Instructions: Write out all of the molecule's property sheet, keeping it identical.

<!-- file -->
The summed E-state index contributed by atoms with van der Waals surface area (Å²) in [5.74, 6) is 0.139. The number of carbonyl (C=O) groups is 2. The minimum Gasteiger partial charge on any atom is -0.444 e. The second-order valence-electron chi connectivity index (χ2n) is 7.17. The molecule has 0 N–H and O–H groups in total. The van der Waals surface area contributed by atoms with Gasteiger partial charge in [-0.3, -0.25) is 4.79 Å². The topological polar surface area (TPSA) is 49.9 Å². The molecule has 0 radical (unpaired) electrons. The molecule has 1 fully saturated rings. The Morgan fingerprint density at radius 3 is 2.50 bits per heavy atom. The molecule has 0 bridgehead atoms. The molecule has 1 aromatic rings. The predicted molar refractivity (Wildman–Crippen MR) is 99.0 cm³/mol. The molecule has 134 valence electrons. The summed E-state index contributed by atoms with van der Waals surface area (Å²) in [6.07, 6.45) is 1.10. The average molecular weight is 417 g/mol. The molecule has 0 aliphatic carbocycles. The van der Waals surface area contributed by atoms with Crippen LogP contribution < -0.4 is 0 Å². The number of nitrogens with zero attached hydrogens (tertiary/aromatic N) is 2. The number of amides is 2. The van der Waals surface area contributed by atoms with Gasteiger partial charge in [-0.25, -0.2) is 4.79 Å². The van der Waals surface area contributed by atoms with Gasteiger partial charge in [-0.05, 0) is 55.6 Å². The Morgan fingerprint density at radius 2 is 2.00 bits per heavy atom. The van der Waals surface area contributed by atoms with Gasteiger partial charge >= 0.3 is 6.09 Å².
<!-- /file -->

The summed E-state index contributed by atoms with van der Waals surface area (Å²) in [5.74, 6) is 0.139. The number of carbonyl (C=O) groups is 2. The minimum Gasteiger partial charge on any atom is -0.444 e. The second-order valence-electron chi connectivity index (χ2n) is 7.17. The molecule has 0 N–H and O–H groups in total. The van der Waals surface area contributed by atoms with Gasteiger partial charge in [-0.3, -0.25) is 4.79 Å². The topological polar surface area (TPSA) is 49.9 Å². The molecule has 0 radical (unpaired) electrons. The molecule has 1 fully saturated rings. The Morgan fingerprint density at radius 3 is 2.50 bits per heavy atom. The molecule has 0 bridgehead atoms. The molecule has 1 aromatic rings. The predicted molar refractivity (Wildman–Crippen MR) is 99.0 cm³/mol. The molecule has 134 valence electrons. The summed E-state index contributed by atoms with van der Waals surface area (Å²) in [6.07, 6.45) is 1.10. The average molecular weight is 417 g/mol. The molecule has 0 aliphatic carbocycles. The van der Waals surface area contributed by atoms with Crippen LogP contribution < -0.4 is 0 Å². The number of nitrogens with zero attached hydrogens (tertiary/aromatic N) is 2. The number of amides is 2. The van der Waals surface area contributed by atoms with Gasteiger partial charge in [-0.25, -0.2) is 4.79 Å². The van der Waals surface area contributed by atoms with Gasteiger partial charge in [-0.05, 0) is 55.6 Å². The Morgan fingerprint density at radius 2 is 2.00 bits per heavy atom. The van der Waals surface area contributed by atoms with Gasteiger partial charge >= 0.3 is 6.09 Å².